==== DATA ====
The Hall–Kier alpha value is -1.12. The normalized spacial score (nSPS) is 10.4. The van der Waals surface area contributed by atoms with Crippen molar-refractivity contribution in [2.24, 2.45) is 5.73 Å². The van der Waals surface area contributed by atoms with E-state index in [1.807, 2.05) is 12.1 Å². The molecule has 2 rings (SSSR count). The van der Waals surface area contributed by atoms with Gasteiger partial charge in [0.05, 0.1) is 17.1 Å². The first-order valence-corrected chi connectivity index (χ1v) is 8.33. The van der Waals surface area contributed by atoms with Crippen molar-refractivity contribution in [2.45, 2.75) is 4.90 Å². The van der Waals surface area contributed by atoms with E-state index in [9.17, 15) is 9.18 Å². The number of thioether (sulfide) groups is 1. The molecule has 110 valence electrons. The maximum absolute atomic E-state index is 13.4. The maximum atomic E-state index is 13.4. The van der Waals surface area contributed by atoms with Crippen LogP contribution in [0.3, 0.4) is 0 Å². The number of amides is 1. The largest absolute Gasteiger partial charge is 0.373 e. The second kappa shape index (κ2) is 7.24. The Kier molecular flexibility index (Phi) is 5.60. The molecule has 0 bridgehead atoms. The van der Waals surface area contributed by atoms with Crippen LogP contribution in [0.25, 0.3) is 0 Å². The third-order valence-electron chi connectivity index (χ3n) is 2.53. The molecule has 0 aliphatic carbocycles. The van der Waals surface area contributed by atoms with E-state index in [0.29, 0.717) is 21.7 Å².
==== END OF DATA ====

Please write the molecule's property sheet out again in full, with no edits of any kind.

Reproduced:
The Hall–Kier alpha value is -1.12. The normalized spacial score (nSPS) is 10.4. The van der Waals surface area contributed by atoms with Crippen molar-refractivity contribution in [2.24, 2.45) is 5.73 Å². The van der Waals surface area contributed by atoms with E-state index in [1.807, 2.05) is 12.1 Å². The molecule has 2 rings (SSSR count). The van der Waals surface area contributed by atoms with Gasteiger partial charge in [0.05, 0.1) is 17.1 Å². The first-order valence-corrected chi connectivity index (χ1v) is 8.33. The van der Waals surface area contributed by atoms with Crippen molar-refractivity contribution in [2.45, 2.75) is 4.90 Å². The van der Waals surface area contributed by atoms with E-state index in [9.17, 15) is 9.18 Å². The number of thioether (sulfide) groups is 1. The molecule has 110 valence electrons. The maximum absolute atomic E-state index is 13.4. The maximum atomic E-state index is 13.4. The van der Waals surface area contributed by atoms with Crippen LogP contribution in [0.3, 0.4) is 0 Å². The number of amides is 1. The largest absolute Gasteiger partial charge is 0.373 e. The second kappa shape index (κ2) is 7.24. The Kier molecular flexibility index (Phi) is 5.60. The molecule has 0 bridgehead atoms. The van der Waals surface area contributed by atoms with Crippen LogP contribution in [0.25, 0.3) is 0 Å². The third-order valence-electron chi connectivity index (χ3n) is 2.53. The molecule has 0 aliphatic carbocycles. The van der Waals surface area contributed by atoms with E-state index in [0.29, 0.717) is 21.7 Å².